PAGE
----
I don't want DC (I just never use this feature and it seems to make focusing trickier than usual), STF throws away too much light although the images are pretty (the Sony STF 100/2.8 costs about 2k€ and is reportedly t/5.6; not very good for events in a dim cave-like interior), PF results in a bit compromised bokeh and there is a milky appearance to faces, so I don't want that either. Just a regular Nikon prime would work best for me, something like the 105/1.4 but with less weight, 1 stop smaller aperture and no cat's eyes in the out of focus highlights (neither of the DC Nikkors suffers from this effect). Sigma 135 is several hundred grams heavier than a usual 135mm lens (ok it's f/1.8 so a bit more light) and I don't want the color difference and the in-focus areas "pop" a bit too much out of the images that I've seen from this lens (same effect in the 85/1.4 Art). I would prefer as consistent image characteristics across focal lengths as possible. f/2, f/2.5 or f/2.8 would be ok as long as the weight is reasonable in light of the maximum aperture and focal length. The Zeiss Batis 135/2.8 is appealing to me but won't fit my cameras. With the FL long glass and the 70-200/2.8 Nikon got the right idea: lose weight at the front, keep the excellent image quality or improve upon it.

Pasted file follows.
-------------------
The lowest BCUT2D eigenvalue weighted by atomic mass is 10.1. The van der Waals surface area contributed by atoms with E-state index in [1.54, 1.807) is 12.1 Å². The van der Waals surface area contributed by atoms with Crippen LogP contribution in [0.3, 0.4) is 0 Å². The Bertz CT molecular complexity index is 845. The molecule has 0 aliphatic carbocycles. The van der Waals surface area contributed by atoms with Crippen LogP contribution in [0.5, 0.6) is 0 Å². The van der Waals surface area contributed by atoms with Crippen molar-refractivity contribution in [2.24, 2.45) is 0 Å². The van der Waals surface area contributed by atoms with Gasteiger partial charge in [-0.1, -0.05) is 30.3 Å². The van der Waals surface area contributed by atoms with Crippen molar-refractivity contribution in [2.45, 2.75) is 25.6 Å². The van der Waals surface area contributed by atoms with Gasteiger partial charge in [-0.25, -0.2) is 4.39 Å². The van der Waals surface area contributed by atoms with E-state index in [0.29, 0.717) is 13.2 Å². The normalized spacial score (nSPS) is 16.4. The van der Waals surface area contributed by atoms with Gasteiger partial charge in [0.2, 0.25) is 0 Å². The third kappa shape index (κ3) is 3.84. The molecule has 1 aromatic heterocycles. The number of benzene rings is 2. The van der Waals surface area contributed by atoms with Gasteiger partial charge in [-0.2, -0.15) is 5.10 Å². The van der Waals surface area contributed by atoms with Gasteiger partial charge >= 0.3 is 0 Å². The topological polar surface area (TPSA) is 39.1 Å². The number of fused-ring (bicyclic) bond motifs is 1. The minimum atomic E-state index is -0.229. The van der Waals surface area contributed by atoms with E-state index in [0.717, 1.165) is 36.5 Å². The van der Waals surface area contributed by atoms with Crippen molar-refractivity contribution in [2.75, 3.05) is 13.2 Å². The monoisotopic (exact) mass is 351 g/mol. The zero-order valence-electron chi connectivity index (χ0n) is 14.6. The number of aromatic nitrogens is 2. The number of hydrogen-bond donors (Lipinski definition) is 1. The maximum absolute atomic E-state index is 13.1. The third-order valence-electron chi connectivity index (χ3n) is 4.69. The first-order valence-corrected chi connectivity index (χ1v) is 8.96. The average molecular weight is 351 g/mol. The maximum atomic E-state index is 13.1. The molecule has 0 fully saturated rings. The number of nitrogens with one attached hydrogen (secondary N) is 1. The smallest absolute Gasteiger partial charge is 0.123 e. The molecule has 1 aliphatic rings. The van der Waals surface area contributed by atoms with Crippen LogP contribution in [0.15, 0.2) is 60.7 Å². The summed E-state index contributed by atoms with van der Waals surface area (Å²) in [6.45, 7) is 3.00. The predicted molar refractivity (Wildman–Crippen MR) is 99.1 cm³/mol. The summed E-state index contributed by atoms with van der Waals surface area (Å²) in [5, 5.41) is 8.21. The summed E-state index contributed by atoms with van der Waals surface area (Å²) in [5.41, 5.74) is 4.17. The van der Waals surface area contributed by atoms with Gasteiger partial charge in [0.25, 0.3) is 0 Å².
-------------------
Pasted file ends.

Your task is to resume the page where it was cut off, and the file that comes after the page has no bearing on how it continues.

The 200-400/4 type lenses do have the advantage of internal zooming. To me the heavy and extending zooming of the 150-600 and 200-500 type lenses is problematic.
     

Share This Page